Common cold

Check if you have a cold

Cold symptoms come on gradually over 2 to 3 days.

The main symptoms include:

  • a blocked or runny nose
  • sneezing
  • a sore throat
  • a hoarse voice
  • a cough
  • feeling tired and unwell

You may also have:

  • a high temperature
  • aching muscles
  • a loss of taste and smell
  • a feeling of pressure in your ears and face

Symptoms of a cold can last longer in young children. They may also be irritable, have difficulty feeding and sleeping, breathe through their mouth, and get sick after coughing.

How you can treat a cold yourself

You can usually treat a cold at home without seeing a GP.

There are things you can do to help you get better more quickly.

If you have a high temperature or do not feel well enough to do your normal activities, try to stay at home and avoid contact with other people until you feel better.

A pharmacist can help with cold medicines

You can buy cough and cold medicines from pharmacies or supermarkets.

A pharmacist can advise you on the best medicine, such as:

You can buy nasal sprays without a prescription, but they should not be used for more than a week as this can make your symptoms worse.

Do not use other cough and cold medicines if you're also taking paracetamol and ibuprofen tablets as you may take more medicine than you should.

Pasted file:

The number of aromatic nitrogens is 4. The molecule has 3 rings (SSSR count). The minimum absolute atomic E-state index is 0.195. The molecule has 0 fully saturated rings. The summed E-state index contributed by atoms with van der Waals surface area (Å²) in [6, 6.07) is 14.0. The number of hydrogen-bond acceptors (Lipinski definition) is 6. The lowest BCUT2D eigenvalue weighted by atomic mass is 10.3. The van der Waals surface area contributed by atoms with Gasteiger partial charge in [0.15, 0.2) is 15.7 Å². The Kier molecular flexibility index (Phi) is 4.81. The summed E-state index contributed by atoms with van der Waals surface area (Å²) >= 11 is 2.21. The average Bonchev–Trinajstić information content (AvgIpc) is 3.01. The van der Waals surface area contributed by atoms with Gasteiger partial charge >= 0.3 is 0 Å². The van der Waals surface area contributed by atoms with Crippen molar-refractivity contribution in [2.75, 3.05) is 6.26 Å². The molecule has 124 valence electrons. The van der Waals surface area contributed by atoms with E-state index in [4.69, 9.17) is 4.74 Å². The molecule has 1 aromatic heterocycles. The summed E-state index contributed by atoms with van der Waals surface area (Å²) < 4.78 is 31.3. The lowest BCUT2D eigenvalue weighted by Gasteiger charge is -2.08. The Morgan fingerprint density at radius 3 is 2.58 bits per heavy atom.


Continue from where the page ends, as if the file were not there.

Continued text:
Some cough and cold medicines are also not suitable for babies, children and pregnant women.

There's little evidence that supplements such as vitamin C, echinacea or garlic prevent colds or help you get better more quickly.

How to avoid spreading a cold

Colds are caused by viruses and easily spread to other people.

You're infectious until all your symptoms have gone. This usually takes 1 to 2 weeks. It can be longer in babies and young children.

Colds are spread by germs from coughs and sneezes, which can live on hands and surfaces for 24 hours.

To reduce the risk of spreading a cold:

  • wash your hands often with warm water and soap
  • use tissues to trap germs when you cough or sneeze
  • bin used tissues as quickly as possible

How to prevent catching a cold

A person with a cold can start spreading it from a few days before their symptoms begin until the symptoms have finished.

The best ways to avoid catching a cold are:

  • washing your hands with warm water and soap
  • not sharing towels or household items (like cups or children's toys) with someone who has a cold
  • not touching your eyes or nose in case you've come into contact with the virus
  • staying fit and healthy

The flu vaccine does not prevent colds.